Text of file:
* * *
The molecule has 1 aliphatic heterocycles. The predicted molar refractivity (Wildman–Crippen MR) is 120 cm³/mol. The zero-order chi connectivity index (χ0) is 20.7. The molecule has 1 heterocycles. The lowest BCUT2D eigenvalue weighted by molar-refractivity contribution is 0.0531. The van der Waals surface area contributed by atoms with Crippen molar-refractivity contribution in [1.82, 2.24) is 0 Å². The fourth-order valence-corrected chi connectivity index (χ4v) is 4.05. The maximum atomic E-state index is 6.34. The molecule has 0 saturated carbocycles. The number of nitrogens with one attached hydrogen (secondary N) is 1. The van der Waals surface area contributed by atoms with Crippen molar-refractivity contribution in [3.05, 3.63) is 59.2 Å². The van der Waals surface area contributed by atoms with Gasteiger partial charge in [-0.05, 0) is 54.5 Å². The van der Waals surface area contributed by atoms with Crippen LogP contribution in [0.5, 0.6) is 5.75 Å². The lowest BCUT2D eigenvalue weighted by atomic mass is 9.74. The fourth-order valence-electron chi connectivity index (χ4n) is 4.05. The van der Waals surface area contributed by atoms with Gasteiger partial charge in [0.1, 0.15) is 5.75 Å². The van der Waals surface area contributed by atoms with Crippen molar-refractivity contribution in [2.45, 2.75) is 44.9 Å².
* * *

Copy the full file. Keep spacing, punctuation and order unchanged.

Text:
The molecule has 1 aliphatic heterocycles. The predicted molar refractivity (Wildman–Crippen MR) is 120 cm³/mol. The zero-order chi connectivity index (χ0) is 20.7. The molecule has 1 heterocycles. The lowest BCUT2D eigenvalue weighted by molar-refractivity contribution is 0.0531. The van der Waals surface area contributed by atoms with Crippen molar-refractivity contribution in [1.82, 2.24) is 0 Å². The fourth-order valence-corrected chi connectivity index (χ4v) is 4.05. The maximum atomic E-state index is 6.34. The molecule has 0 saturated carbocycles. The number of nitrogens with one attached hydrogen (secondary N) is 1. The van der Waals surface area contributed by atoms with Crippen molar-refractivity contribution in [3.05, 3.63) is 59.2 Å². The van der Waals surface area contributed by atoms with Gasteiger partial charge in [-0.05, 0) is 54.5 Å². The van der Waals surface area contributed by atoms with Crippen LogP contribution in [0.5, 0.6) is 5.75 Å². The lowest BCUT2D eigenvalue weighted by atomic mass is 9.74. The fourth-order valence-electron chi connectivity index (χ4n) is 4.05. The van der Waals surface area contributed by atoms with Gasteiger partial charge in [0.1, 0.15) is 5.75 Å². The van der Waals surface area contributed by atoms with Crippen molar-refractivity contribution in [2.45, 2.75) is 44.9 Å².